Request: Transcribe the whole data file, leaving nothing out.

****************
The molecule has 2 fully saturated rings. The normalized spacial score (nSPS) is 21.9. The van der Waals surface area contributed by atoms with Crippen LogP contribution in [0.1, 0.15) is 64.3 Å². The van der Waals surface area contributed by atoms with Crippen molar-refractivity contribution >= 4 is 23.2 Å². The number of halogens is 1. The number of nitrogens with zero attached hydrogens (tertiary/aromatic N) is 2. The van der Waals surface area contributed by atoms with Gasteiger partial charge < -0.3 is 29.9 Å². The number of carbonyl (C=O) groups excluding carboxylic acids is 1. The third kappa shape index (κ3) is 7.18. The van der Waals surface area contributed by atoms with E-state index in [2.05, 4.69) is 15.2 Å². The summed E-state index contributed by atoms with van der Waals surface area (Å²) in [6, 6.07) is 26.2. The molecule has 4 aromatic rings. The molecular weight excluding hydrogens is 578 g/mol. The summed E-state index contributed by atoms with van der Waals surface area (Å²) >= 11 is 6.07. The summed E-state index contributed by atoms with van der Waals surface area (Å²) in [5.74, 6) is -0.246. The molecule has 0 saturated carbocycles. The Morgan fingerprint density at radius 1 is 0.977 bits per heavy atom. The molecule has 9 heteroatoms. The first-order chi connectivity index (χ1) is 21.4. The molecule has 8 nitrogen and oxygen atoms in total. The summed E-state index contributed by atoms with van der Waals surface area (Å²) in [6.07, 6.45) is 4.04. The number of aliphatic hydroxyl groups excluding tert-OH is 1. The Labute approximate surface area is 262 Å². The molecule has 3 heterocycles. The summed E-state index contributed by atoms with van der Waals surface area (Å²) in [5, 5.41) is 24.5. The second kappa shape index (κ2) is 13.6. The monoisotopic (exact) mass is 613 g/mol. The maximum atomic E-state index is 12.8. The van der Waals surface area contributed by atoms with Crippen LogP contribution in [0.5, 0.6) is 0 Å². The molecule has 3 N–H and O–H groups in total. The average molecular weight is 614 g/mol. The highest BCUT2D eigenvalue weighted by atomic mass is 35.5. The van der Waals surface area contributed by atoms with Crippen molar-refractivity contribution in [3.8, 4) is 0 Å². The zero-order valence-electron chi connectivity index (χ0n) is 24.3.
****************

The molecule has 2 fully saturated rings. The normalized spacial score (nSPS) is 21.9. The van der Waals surface area contributed by atoms with Crippen LogP contribution in [0.1, 0.15) is 64.3 Å². The van der Waals surface area contributed by atoms with Crippen molar-refractivity contribution >= 4 is 23.2 Å². The number of halogens is 1. The number of nitrogens with zero attached hydrogens (tertiary/aromatic N) is 2. The van der Waals surface area contributed by atoms with Gasteiger partial charge < -0.3 is 29.9 Å². The number of carbonyl (C=O) groups excluding carboxylic acids is 1. The third kappa shape index (κ3) is 7.18. The van der Waals surface area contributed by atoms with E-state index in [2.05, 4.69) is 15.2 Å². The summed E-state index contributed by atoms with van der Waals surface area (Å²) in [6, 6.07) is 26.2. The molecule has 4 aromatic rings. The molecular weight excluding hydrogens is 578 g/mol. The summed E-state index contributed by atoms with van der Waals surface area (Å²) >= 11 is 6.07. The summed E-state index contributed by atoms with van der Waals surface area (Å²) in [5.74, 6) is -0.246. The molecule has 0 saturated carbocycles. The Morgan fingerprint density at radius 1 is 0.977 bits per heavy atom. The molecule has 9 heteroatoms. The first-order chi connectivity index (χ1) is 21.4. The molecule has 8 nitrogen and oxygen atoms in total. The summed E-state index contributed by atoms with van der Waals surface area (Å²) in [6.07, 6.45) is 4.04. The number of aliphatic hydroxyl groups excluding tert-OH is 1. The Labute approximate surface area is 262 Å². The molecule has 3 heterocycles. The summed E-state index contributed by atoms with van der Waals surface area (Å²) in [5, 5.41) is 24.5. The second kappa shape index (κ2) is 13.6. The monoisotopic (exact) mass is 613 g/mol. The maximum atomic E-state index is 12.8. The van der Waals surface area contributed by atoms with Crippen LogP contribution in [0.5, 0.6) is 0 Å². The molecule has 3 N–H and O–H groups in total. The average molecular weight is 614 g/mol. The highest BCUT2D eigenvalue weighted by atomic mass is 35.5. The van der Waals surface area contributed by atoms with Crippen molar-refractivity contribution in [3.8, 4) is 0 Å². The zero-order valence-electron chi connectivity index (χ0n) is 24.3.